In typical Google style, the app is fairly simple to use but nothing fancy to look at. Near the top of the screen are two language buttons; you change them by tapping on them. Between the buttons is a two-way arrow that determines the input and output tongue. You can type words into an on-screen box, or speak them aloud. If you’re using the Android version, there’s also an augmented reality feature that lets you snap an image of printed text, highlight it, and receive a translation.
Unfortunately, like SayHi, Google Translate had a hard time understanding what was said by people I met. And while its translations of what I was saying in English were sometimes understood, a kind Japanese video store employee told me that he really had to think about the meaning of what popped up on the screen because it wasn’t quite clear.
The small two-way translation button also led to mishaps. For example, I’d think it was set for me to speak in English so it could translate to Japanese, but it was actually prepared to translate Japanese to English. It would be easier if the button were larger or more boldly labeled.
As with SayHi, you must be connected to the Internet to use Google Translate for anything but viewing past translations.
Price: free for limited version with Chinese and Japanese phrases; $3.99 per language.
Because Mantaphrase forces you to choose from an assortment of preset phrases that are sorted by topic, I thought it might be easier to use than the others. It’s also the only app I tested that works fully without wireless network access.
But I ran into some trouble. The app features a long list of phrases you can scroll through, as well as a search bar and four big topic listings (Commerce, Essential, Directions, and Transport) that are each subdivided into more topics (tap “Transport,” for example, and you’ll see “Air,” “Car & Taxi,” “Train,” and “Bus”) that each yield more specific situations. All these layers quickly got confusing, as I couldn’t always remember where I’d seen a phrase before (you can search within the app by keyword, fortunately).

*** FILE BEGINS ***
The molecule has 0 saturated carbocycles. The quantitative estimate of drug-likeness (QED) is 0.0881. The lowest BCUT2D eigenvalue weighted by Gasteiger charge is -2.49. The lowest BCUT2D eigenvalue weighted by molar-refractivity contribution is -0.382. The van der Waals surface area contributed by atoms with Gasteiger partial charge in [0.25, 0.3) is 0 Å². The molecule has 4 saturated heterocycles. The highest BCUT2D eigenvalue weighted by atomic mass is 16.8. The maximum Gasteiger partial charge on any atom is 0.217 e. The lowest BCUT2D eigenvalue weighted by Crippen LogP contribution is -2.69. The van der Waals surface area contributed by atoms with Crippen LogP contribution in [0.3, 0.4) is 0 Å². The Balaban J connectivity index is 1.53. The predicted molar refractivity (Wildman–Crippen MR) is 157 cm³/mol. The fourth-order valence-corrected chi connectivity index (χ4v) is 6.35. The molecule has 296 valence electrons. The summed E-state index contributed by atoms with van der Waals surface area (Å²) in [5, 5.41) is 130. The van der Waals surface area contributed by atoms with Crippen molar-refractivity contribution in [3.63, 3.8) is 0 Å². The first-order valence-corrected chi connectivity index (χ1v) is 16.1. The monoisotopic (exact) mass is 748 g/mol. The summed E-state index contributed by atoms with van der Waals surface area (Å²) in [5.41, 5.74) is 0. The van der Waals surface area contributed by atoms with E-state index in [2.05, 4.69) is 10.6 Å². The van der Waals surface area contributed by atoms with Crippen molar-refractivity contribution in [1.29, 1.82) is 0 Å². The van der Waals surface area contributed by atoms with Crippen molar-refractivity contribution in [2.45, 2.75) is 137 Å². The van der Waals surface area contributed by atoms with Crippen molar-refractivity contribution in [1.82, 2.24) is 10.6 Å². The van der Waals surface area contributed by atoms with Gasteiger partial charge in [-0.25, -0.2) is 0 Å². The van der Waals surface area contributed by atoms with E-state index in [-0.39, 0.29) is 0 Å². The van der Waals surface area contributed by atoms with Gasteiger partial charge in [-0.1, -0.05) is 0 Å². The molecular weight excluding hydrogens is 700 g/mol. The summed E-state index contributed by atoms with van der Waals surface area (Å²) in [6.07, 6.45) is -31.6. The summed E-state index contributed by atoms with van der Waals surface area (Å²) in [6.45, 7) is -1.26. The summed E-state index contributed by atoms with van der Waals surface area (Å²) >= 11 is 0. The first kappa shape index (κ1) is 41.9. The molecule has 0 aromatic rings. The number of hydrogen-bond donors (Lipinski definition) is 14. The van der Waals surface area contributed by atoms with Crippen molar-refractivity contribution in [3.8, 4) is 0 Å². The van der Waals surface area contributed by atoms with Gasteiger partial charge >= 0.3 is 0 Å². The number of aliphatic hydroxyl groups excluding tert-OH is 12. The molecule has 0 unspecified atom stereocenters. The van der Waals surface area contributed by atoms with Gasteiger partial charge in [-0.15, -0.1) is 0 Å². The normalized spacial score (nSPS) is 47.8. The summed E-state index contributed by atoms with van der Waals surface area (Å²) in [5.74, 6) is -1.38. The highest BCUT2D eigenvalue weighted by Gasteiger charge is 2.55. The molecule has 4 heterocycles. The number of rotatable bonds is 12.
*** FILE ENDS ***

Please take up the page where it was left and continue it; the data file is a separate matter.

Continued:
You can tap a phrase to pull it up on the screen in both English and the language you’ve chosen (Chinese or Japanese are all that it has now, but the company says Spanish and French are coming soon). When appropriate, virtual “yes” and “no” buttons appear for the person you’re trying to communicate with to tap in response. That is clever, but doesn’t account for the fact that strangers may hesitate to touch your phone (they seemed pretty shy with mine). It’s also easy to see appropriate follow-up phrases by tapping the bottom of the screen, or display all the questions you’ve asked in a single conversation by swiping down from the top.
Using the Chinese setting, I got someone to point me in the direction of the nearest drugstore, learned the price of a scarf in a variety store, and was politely denied when I asked if I could pay for groceries with a credit card. But when I tried to get food recommendations at a bakery and at a restaurant, Mantaphrase seemed off its game: both times, the people I encountered suggested a restaurant down the street, thinking I was asking where—not what—to eat.